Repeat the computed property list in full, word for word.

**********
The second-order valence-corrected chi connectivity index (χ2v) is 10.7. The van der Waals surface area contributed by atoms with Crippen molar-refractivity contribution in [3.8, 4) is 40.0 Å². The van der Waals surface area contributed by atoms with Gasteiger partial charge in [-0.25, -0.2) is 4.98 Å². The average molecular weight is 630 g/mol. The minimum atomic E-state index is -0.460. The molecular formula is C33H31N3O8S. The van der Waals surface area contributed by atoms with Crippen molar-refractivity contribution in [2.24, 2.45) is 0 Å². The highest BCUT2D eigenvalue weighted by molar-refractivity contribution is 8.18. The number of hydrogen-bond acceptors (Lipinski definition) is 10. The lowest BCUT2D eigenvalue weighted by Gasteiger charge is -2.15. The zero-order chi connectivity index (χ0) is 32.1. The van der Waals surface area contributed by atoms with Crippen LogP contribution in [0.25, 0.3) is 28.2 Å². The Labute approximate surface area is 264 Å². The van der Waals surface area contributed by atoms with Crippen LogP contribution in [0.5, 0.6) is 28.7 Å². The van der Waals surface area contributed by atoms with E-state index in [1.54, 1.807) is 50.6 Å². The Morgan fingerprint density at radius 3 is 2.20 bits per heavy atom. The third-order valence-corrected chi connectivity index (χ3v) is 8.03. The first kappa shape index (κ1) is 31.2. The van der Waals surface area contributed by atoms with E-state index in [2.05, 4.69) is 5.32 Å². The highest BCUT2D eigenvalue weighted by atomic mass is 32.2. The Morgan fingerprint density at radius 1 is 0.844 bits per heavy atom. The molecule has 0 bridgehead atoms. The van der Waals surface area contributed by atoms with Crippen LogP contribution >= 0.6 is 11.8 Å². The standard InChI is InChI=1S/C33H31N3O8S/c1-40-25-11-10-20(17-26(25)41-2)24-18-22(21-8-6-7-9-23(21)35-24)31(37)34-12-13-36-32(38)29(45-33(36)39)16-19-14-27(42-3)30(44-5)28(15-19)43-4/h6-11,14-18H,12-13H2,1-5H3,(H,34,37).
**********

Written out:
The second-order valence-corrected chi connectivity index (χ2v) is 10.7. The van der Waals surface area contributed by atoms with Crippen molar-refractivity contribution in [3.8, 4) is 40.0 Å². The van der Waals surface area contributed by atoms with Gasteiger partial charge in [-0.25, -0.2) is 4.98 Å². The average molecular weight is 630 g/mol. The minimum atomic E-state index is -0.460. The molecular formula is C33H31N3O8S. The van der Waals surface area contributed by atoms with Crippen molar-refractivity contribution in [2.24, 2.45) is 0 Å². The highest BCUT2D eigenvalue weighted by molar-refractivity contribution is 8.18. The number of hydrogen-bond acceptors (Lipinski definition) is 10. The lowest BCUT2D eigenvalue weighted by Gasteiger charge is -2.15. The zero-order chi connectivity index (χ0) is 32.1. The van der Waals surface area contributed by atoms with Crippen LogP contribution in [0.25, 0.3) is 28.2 Å². The Labute approximate surface area is 264 Å². The van der Waals surface area contributed by atoms with Crippen LogP contribution in [0.5, 0.6) is 28.7 Å². The van der Waals surface area contributed by atoms with E-state index in [1.54, 1.807) is 50.6 Å². The Morgan fingerprint density at radius 3 is 2.20 bits per heavy atom. The third-order valence-corrected chi connectivity index (χ3v) is 8.03. The first kappa shape index (κ1) is 31.2. The van der Waals surface area contributed by atoms with E-state index in [2.05, 4.69) is 5.32 Å². The highest BCUT2D eigenvalue weighted by atomic mass is 32.2. The Morgan fingerprint density at radius 1 is 0.844 bits per heavy atom. The molecule has 0 bridgehead atoms. The van der Waals surface area contributed by atoms with Crippen LogP contribution >= 0.6 is 11.8 Å². The standard InChI is InChI=1S/C33H31N3O8S/c1-40-25-11-10-20(17-26(25)41-2)24-18-22(21-8-6-7-9-23(21)35-24)31(37)34-12-13-36-32(38)29(45-33(36)39)16-19-14-27(42-3)30(44-5)28(15-19)43-4/h6-11,14-18H,12-13H2,1-5H3,(H,34,37).